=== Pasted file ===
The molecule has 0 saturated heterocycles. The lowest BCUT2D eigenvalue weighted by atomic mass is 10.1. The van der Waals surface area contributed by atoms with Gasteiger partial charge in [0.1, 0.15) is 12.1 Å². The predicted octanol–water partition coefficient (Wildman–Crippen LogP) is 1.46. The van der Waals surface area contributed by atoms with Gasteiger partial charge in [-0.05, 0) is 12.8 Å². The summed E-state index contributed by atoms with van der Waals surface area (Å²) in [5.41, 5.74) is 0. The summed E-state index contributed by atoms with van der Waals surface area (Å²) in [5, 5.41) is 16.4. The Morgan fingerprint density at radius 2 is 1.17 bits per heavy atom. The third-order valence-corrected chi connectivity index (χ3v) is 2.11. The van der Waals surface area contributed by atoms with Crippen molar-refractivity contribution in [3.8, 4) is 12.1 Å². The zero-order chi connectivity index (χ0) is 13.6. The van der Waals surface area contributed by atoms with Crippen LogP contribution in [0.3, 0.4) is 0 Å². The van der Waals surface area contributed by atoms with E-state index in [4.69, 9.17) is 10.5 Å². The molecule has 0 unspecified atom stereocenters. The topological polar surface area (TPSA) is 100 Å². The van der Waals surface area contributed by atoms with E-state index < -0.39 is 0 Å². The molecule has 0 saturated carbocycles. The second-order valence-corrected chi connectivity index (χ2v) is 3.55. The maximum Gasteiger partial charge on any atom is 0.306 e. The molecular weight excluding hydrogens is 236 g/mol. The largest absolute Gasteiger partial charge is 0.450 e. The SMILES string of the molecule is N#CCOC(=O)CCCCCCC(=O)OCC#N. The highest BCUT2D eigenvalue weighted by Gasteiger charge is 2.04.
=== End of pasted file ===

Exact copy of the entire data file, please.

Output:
The molecule has 0 saturated heterocycles. The lowest BCUT2D eigenvalue weighted by atomic mass is 10.1. The van der Waals surface area contributed by atoms with Gasteiger partial charge in [0.1, 0.15) is 12.1 Å². The predicted octanol–water partition coefficient (Wildman–Crippen LogP) is 1.46. The van der Waals surface area contributed by atoms with Gasteiger partial charge in [-0.05, 0) is 12.8 Å². The summed E-state index contributed by atoms with van der Waals surface area (Å²) in [5.41, 5.74) is 0. The summed E-state index contributed by atoms with van der Waals surface area (Å²) in [5, 5.41) is 16.4. The Morgan fingerprint density at radius 2 is 1.17 bits per heavy atom. The third-order valence-corrected chi connectivity index (χ3v) is 2.11. The van der Waals surface area contributed by atoms with Crippen molar-refractivity contribution in [3.8, 4) is 12.1 Å². The zero-order chi connectivity index (χ0) is 13.6. The van der Waals surface area contributed by atoms with Crippen LogP contribution in [0.3, 0.4) is 0 Å². The van der Waals surface area contributed by atoms with E-state index in [4.69, 9.17) is 10.5 Å². The molecule has 0 unspecified atom stereocenters. The topological polar surface area (TPSA) is 100 Å². The van der Waals surface area contributed by atoms with E-state index < -0.39 is 0 Å². The molecule has 0 saturated carbocycles. The second-order valence-corrected chi connectivity index (χ2v) is 3.55. The maximum Gasteiger partial charge on any atom is 0.306 e. The molecular weight excluding hydrogens is 236 g/mol. The largest absolute Gasteiger partial charge is 0.450 e. The SMILES string of the molecule is N#CCOC(=O)CCCCCCC(=O)OCC#N. The highest BCUT2D eigenvalue weighted by Gasteiger charge is 2.04.